Cotinine data were positively skewed, hence the data were transformed by natural logarithm. Data were analysed using linear regression models with a random intercept function to adjust the analyses for clustering within schools. All models included the natural logarithm of cotinine as the dependent variable and were initially adjusted for sex, age (continuous) and the day of the week the sample was taken (Monday versus other week days, assuming that likelihood of exposure is greater on Monday due to longer exposure times at the weekend). This is referred to as the partially adjusted model. To examine other contributors to ethnic differences in salivary cotinine, household smoking and socioeconomic circumstances variables were added to the partially adjusted model with ethnicity as the main explanatory variable. There were significant (p < 0.05) interactions between ethnicity and household smoking status, and ethnicity and disadvantage. To identify independent correlates of cotinine for each ethnic group we ran ethnic specific multivariable models that included sex, age, day of the week, household smoking status and the socioeconomic circumstances variables. Data presented are back transformed (exponentiated) adjusted geometric means and 95% confidence intervals (CI), or relative change, that is the percentage difference (and 95%CI) from the reference group (calculated as the exponential function of the coefficient minus one, times 100%). Differences between groups were considered significant if p < 0.05.
Tables 1 and 2 show the percentage distributions of children and also partially adjusted (age, sex, day of week) geometric mean cotinine concentrations by household smoking status and socioeconomic circumstances variables. Ethnic minority children were less likely than White UK children to live with a mother who smoked cigarettes or with two parents who smoked. Bangladeshi children were more likely and Black Africans less likely to live with a paternal smoker than White UK. With the exception of Indian children, ethnic minorities were more likely to be in the least advantaged tertile of material disadvantage compared to their White UK peers.
Overall levels of cotinine were lower in ethnic minority children than White UK (Table 2). Indian children in non-smoking households had lower cotinine than White UK children in non-smoking households. Black Caribbeans, Black Africans, Indians and Pakistanis generally had lower cotinine within each household smoking category compared to White UK children in the corresponding category. Ethnic minorities had generally lower cotinine compared to White UK in the same categories of the socioeconomic circumstances variables.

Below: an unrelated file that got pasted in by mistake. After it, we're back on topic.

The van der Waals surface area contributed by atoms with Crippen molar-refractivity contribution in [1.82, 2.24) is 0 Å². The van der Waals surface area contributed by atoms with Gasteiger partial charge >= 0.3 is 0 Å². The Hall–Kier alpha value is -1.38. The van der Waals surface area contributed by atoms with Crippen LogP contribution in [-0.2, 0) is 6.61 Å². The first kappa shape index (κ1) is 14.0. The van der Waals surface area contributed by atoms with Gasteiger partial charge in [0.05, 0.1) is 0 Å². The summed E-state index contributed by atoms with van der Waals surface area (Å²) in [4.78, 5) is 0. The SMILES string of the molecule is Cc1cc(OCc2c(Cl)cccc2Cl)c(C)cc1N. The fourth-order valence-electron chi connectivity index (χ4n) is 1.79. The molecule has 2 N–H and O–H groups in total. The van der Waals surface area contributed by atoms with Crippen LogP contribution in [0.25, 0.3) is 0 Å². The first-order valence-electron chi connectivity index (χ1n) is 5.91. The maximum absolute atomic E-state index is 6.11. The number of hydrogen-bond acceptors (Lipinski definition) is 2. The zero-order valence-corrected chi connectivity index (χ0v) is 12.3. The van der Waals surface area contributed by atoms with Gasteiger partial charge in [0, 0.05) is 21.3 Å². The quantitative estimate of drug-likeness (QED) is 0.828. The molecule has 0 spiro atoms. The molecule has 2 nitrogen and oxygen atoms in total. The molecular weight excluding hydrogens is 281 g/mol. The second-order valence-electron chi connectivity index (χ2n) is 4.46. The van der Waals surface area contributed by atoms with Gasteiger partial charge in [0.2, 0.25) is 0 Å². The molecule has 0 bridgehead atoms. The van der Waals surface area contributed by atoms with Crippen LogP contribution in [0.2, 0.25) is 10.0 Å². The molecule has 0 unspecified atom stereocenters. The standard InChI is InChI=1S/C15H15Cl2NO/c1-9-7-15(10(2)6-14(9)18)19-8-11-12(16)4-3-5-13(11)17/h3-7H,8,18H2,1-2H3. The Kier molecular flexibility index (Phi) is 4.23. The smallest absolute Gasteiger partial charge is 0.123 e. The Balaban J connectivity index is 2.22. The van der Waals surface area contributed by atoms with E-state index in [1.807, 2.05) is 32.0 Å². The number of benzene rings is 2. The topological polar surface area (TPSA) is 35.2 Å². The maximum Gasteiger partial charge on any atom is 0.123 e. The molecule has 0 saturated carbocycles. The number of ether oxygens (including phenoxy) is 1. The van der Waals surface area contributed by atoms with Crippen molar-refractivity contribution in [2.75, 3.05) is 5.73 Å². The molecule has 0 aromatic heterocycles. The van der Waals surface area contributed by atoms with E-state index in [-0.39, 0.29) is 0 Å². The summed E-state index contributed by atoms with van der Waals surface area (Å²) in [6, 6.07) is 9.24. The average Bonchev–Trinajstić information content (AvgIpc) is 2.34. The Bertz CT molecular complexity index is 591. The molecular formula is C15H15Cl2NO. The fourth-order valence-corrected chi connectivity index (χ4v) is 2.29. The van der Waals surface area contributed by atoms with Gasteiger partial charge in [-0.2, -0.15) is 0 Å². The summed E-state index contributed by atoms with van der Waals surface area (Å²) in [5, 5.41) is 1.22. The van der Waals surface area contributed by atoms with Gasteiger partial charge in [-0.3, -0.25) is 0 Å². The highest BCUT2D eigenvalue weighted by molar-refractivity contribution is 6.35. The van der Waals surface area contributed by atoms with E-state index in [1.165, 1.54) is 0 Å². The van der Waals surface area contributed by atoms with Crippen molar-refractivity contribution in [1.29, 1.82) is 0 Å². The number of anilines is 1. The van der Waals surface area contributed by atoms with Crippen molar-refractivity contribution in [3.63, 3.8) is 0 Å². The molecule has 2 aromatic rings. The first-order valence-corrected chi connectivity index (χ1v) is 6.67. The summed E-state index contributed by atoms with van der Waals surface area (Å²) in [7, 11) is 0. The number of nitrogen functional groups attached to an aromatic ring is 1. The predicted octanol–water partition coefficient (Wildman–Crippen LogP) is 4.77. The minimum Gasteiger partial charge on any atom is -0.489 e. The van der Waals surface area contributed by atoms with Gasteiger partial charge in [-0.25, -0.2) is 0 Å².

Adjusting for ethnic differences in household smoking status reduced the ethnic differences in salivary cotinine for all groups (difference from White UK (95%CI): Black Caribbeans -20% (-30, -8%); Black Africans -35% (-44, -25%); Indians -44% (-52, -34%); Pakistani -37% (-47, -25%)) and removed the cotinine advantage of the Bangladeshis compared with the Whites (-9% (-25, 11%)). Adjustment for socioeconomic circumstances had no influence on ethnic differences in cotinine (data not shown).
Household smoking status was an independent correlate of cotinine within every ethnic group (Table 3). White UK and Black Caribbean children had higher cotinine levels if they lived in households with a maternal smoker only than with a paternal smoker only. Family type was a significant correlate for some ethnic groups, residing in a lone compared to a dual parent household was associated with increased cotinine concentration of 45% (95%CI 5, 99%) in White UK, 27% (5, 53%) in Black Caribbeans and 21% (1, 45%) in Black Africans after adjusting for household smoking status. Material disadvantage was a significant correlate only for White UK children, being in the least advantaged tertile associated with a 40% (1, 94%) increase in cotinine compared to those in the most advantaged tertile.
Contrary to our hypothesis, all non-smoking children in minority groups had significantly lower salivary cotinine concentration than White UK children. This was the case even for groups (such as Black Caribbeans) where women have been reported to have similar levels of smoking to White women in adulthood. Less smoking among parents accounted for a large part of this advantage. In fully adjusted models, Black Caribbean, Black African and White UK children in lone parent households had higher cotinine levels than those in dual parent households. This difference remained after adjusting for household smoking and material disadvantage.
South Asian children have been reported to have lower saliva cotinine concentration even after adjustment for parental and own smoking. We found no significant difference in cotinine between Bangladeshi and White children after adjustment for parental smoking in non-smoking children. The likely reason for this is the heterogeneity in smoking habits within the South Asian group, for example smoking is more socially acceptable amongst Bangladeshi than Pakistani men.